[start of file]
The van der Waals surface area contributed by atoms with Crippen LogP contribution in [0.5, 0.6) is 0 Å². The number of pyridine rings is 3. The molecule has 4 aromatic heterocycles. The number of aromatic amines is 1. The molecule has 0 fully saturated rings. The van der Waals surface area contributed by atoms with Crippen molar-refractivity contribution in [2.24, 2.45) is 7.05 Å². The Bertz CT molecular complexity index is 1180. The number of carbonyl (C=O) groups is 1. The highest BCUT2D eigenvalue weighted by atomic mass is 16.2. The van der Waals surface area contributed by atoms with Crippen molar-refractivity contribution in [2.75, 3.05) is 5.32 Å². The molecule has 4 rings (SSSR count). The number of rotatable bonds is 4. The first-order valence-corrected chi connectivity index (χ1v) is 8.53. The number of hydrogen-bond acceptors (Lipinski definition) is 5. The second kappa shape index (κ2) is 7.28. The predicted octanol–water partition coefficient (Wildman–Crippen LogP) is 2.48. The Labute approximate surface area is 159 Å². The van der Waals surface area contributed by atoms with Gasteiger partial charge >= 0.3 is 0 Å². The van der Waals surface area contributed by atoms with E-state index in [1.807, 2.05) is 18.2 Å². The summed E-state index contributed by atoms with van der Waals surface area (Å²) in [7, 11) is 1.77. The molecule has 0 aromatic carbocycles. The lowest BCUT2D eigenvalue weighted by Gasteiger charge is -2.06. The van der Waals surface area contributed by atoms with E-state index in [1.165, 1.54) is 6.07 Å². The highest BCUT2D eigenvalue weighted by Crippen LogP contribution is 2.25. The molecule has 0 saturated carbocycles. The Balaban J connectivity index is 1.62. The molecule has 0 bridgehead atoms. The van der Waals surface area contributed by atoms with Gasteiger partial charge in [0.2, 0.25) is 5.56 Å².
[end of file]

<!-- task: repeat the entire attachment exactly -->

The van der Waals surface area contributed by atoms with Crippen LogP contribution in [0.5, 0.6) is 0 Å². The number of pyridine rings is 3. The molecule has 4 aromatic heterocycles. The number of aromatic amines is 1. The molecule has 0 fully saturated rings. The van der Waals surface area contributed by atoms with Crippen molar-refractivity contribution in [2.24, 2.45) is 7.05 Å². The Bertz CT molecular complexity index is 1180. The number of carbonyl (C=O) groups is 1. The highest BCUT2D eigenvalue weighted by atomic mass is 16.2. The van der Waals surface area contributed by atoms with Crippen molar-refractivity contribution in [2.75, 3.05) is 5.32 Å². The molecule has 4 rings (SSSR count). The number of rotatable bonds is 4. The first-order valence-corrected chi connectivity index (χ1v) is 8.53. The number of hydrogen-bond acceptors (Lipinski definition) is 5. The second kappa shape index (κ2) is 7.28. The predicted octanol–water partition coefficient (Wildman–Crippen LogP) is 2.48. The Labute approximate surface area is 159 Å². The van der Waals surface area contributed by atoms with Gasteiger partial charge >= 0.3 is 0 Å². The van der Waals surface area contributed by atoms with E-state index in [1.807, 2.05) is 18.2 Å². The summed E-state index contributed by atoms with van der Waals surface area (Å²) in [7, 11) is 1.77. The molecule has 0 aromatic carbocycles. The lowest BCUT2D eigenvalue weighted by Gasteiger charge is -2.06. The van der Waals surface area contributed by atoms with E-state index in [1.165, 1.54) is 6.07 Å². The highest BCUT2D eigenvalue weighted by Crippen LogP contribution is 2.25. The molecule has 0 saturated carbocycles. The Balaban J connectivity index is 1.62. The molecule has 0 bridgehead atoms. The van der Waals surface area contributed by atoms with Gasteiger partial charge in [0.2, 0.25) is 5.56 Å².